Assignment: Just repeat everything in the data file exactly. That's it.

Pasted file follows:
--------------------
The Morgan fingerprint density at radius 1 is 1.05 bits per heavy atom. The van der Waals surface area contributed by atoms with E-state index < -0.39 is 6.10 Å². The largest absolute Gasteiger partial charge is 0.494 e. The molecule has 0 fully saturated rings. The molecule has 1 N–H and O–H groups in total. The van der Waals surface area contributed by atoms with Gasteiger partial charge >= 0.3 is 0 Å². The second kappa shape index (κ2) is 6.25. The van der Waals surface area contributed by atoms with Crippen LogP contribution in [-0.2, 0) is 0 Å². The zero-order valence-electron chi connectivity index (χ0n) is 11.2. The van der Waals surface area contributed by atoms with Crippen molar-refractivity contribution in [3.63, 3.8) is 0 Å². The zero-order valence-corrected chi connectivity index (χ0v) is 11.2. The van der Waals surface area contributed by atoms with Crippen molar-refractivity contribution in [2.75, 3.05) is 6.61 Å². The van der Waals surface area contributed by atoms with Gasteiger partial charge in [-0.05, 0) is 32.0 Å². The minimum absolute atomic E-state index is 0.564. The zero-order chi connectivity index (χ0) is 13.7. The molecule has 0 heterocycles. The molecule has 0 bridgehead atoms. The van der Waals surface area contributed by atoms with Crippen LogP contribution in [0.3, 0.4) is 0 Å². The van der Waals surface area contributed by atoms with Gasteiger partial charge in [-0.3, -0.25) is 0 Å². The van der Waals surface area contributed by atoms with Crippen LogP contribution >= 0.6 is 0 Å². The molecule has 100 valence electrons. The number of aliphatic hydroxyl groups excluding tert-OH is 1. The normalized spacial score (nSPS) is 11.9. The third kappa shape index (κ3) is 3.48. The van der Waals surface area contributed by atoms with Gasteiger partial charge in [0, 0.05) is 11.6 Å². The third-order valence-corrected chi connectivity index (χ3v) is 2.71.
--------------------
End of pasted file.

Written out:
The Morgan fingerprint density at radius 1 is 1.05 bits per heavy atom. The van der Waals surface area contributed by atoms with E-state index < -0.39 is 6.10 Å². The largest absolute Gasteiger partial charge is 0.494 e. The molecule has 0 fully saturated rings. The molecule has 1 N–H and O–H groups in total. The van der Waals surface area contributed by atoms with Gasteiger partial charge >= 0.3 is 0 Å². The second kappa shape index (κ2) is 6.25. The van der Waals surface area contributed by atoms with Crippen LogP contribution in [-0.2, 0) is 0 Å². The zero-order valence-electron chi connectivity index (χ0n) is 11.2. The van der Waals surface area contributed by atoms with Crippen molar-refractivity contribution in [3.63, 3.8) is 0 Å². The zero-order valence-corrected chi connectivity index (χ0v) is 11.2. The van der Waals surface area contributed by atoms with Crippen molar-refractivity contribution in [2.75, 3.05) is 6.61 Å². The van der Waals surface area contributed by atoms with Gasteiger partial charge in [-0.05, 0) is 32.0 Å². The minimum absolute atomic E-state index is 0.564. The zero-order chi connectivity index (χ0) is 13.7. The molecule has 0 heterocycles. The molecule has 0 bridgehead atoms. The van der Waals surface area contributed by atoms with Crippen LogP contribution in [0.3, 0.4) is 0 Å². The van der Waals surface area contributed by atoms with Gasteiger partial charge in [-0.3, -0.25) is 0 Å². The van der Waals surface area contributed by atoms with Crippen LogP contribution >= 0.6 is 0 Å². The molecule has 100 valence electrons. The number of aliphatic hydroxyl groups excluding tert-OH is 1. The normalized spacial score (nSPS) is 11.9. The third kappa shape index (κ3) is 3.48. The van der Waals surface area contributed by atoms with Gasteiger partial charge in [0, 0.05) is 11.6 Å². The third-order valence-corrected chi connectivity index (χ3v) is 2.71.